Hell, yeah!

Sep 15, 1999 at 12:00 am
With its pomp, bombast and machismo, heavy metal’s always been a good target for laughs. Witness Spinal Tap, Heavy Metal Parking Lot, and the Beavises and Butt-heads of America who refuse to let the dream die. Witness Tenacious D, a duo injecting metal fantasies into that great substitute for musical reality – the coffeehouse open-mic stage. Thursday finds the acoustic heavy metal pair exchanging that venue of choice for the limelight of St. Andrew’s Hall.

Earlier this year these comrades in metal could be found in a way-too-brief HBO comedy series, detailing their quixotic pursuit of rock in some of the best television comedy this side of the brilliant "Mr. Show" (with which the D has very strong links). Between meditations on songwriting and histrionic intra-band squabbling, Tenacious D embarked upon adventures that saw the guys jamming with Sasquatch (yes, the Sasquatch) and stumbling upon a religious compound on a particularly inauspicious day of reckoning. But as D-man Jack Black said with his characteristic, er, tenacity, "I’m sorry about the apocalypse, but we’ve got a gig."

Tenacious D never lets the dream die, and even though the series is no more, the acoustic bombast continues. A recording and a movie are reportedly in the works.

"I have to admit that I’m a little nervous about playing Detroit Rock City. I’ve heard it’s a pretty hardcore town," says an uncharacteristically timid Black, who’s usually the domineering one. Black, aka JB, aka Jables, is one-half of this dumpy duo, along with Kyle Gass, aka KG, aka Kage. These two California comedians have blown up the dementia of rock star dreams to comedic proportions, amplified through techniques honed at Los Angeles’ Actors’ Gang Workshop. While they attract few fans inside their fictional comedy world, out here in the real world, the D has quite a cult following, and has opened for the likes of Pearl Jam, Beck and Stone Temple Pilots.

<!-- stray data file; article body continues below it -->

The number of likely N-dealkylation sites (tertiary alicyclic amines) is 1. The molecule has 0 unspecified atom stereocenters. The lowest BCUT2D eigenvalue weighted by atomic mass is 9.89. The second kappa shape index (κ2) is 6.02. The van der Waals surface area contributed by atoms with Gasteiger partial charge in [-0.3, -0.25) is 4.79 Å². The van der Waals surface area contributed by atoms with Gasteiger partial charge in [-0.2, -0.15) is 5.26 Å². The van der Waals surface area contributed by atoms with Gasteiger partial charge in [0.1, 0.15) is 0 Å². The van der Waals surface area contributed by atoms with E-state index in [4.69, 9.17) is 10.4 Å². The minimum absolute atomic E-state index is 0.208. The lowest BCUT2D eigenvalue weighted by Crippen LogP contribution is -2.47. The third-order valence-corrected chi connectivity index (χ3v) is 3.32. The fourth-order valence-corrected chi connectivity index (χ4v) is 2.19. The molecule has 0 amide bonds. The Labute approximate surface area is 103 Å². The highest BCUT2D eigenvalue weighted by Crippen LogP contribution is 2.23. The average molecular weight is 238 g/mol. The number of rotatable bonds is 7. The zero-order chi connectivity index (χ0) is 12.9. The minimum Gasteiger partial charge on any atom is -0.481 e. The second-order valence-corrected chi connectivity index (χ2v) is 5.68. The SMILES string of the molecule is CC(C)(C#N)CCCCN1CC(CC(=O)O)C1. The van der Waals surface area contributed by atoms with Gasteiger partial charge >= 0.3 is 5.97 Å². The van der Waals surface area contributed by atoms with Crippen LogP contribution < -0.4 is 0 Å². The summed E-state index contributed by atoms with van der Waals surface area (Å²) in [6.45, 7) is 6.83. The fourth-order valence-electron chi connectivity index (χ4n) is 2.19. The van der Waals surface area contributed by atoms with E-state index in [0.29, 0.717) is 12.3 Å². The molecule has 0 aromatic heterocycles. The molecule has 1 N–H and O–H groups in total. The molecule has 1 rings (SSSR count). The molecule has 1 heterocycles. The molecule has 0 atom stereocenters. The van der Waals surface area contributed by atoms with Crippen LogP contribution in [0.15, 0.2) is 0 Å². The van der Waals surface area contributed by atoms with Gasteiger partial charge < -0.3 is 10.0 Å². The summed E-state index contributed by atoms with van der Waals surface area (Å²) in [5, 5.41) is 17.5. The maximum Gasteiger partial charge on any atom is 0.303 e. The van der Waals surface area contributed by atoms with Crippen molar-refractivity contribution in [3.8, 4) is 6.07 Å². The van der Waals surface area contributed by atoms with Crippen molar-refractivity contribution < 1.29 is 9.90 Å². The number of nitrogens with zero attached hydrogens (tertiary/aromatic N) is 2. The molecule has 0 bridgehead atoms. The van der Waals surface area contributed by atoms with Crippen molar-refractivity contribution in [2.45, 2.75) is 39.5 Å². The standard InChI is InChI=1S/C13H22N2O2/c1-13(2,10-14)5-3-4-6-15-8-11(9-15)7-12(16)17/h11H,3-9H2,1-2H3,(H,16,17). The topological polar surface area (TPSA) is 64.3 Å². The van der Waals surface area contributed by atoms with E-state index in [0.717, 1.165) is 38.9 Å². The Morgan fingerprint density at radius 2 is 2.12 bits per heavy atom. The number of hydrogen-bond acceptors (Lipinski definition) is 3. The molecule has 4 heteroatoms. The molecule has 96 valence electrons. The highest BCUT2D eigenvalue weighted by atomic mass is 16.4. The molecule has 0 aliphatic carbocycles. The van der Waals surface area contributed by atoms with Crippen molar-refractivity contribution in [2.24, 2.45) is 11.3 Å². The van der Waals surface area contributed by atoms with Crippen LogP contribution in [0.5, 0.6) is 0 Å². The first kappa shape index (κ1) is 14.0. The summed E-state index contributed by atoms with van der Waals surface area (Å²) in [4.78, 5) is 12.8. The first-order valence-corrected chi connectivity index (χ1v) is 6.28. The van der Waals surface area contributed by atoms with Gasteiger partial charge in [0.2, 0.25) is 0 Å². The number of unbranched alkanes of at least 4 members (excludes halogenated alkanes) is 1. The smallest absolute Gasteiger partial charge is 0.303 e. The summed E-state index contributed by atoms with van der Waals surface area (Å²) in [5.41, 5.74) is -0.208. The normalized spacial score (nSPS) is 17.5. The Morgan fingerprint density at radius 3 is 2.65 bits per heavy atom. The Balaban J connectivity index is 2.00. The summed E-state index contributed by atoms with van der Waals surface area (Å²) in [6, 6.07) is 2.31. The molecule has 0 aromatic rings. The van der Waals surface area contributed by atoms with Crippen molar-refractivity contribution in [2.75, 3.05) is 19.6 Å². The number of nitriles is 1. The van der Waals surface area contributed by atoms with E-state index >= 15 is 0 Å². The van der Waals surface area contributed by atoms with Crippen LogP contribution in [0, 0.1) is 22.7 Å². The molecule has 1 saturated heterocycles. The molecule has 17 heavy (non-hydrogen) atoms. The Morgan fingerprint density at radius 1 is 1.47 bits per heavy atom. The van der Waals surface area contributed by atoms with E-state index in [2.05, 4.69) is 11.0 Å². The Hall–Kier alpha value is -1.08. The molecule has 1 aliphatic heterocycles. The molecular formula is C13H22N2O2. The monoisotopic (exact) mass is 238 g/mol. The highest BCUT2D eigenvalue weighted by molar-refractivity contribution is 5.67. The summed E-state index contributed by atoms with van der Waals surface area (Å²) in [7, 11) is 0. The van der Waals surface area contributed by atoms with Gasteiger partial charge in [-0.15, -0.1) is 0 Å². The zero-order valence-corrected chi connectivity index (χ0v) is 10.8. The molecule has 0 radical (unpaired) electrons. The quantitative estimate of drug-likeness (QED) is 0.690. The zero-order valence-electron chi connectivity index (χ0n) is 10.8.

"It was a little nerve-racking at first. People start singing the songs and they’re grabbing at you. But it’s a great ego boost," comments Gass on the newfound notoriety. Unless, say, the STP fans don’t get the joke. "They thought we were serious," Black tells. "There was a very violent reaction to the D."

Gass and Black started gigging regularly as Tenacious D around 1994. As an ego-regained Black says, "Minds were blown from the very beginning. Brains were exploded, because we hit them right away the first time we played with ‘The Greatest Song in the World.’" (Of course this isn’t actually the Greatest Song in the World. It’s a tribute to the Greatest Song in the World, which the D used to defeat a demon that wanted their soul in one HBO episode. Naturally, the tune sounds suspiciously similar to "Stairway to Heaven.") "And that was all we hit them with, and then we left the stage. We just played one song, because that was all we had," Black continues.

Nowadays, the D fills up a set with tunes from the series, including some expansions of what were once song fragments, like "The Road Song," which details a Michigan love affair with the typical Tenacious D sensitivity (i.e., not much and with lots of bad words). They also fill up the stage with their antics, as Black revealed: "There’s been some bread and puppet theater. We pulled out some pyrotechnics that you wouldn’t have in the smaller venues: some explosions, some confetti-throw, some glitter."

And, yes, "In Search Of" fans, there have been Sasquatch sightings. The dream lives! Greg Baise gets electric in the Metro Times. E-mail [email protected].thinks he saw Sasquatch at the last Beast People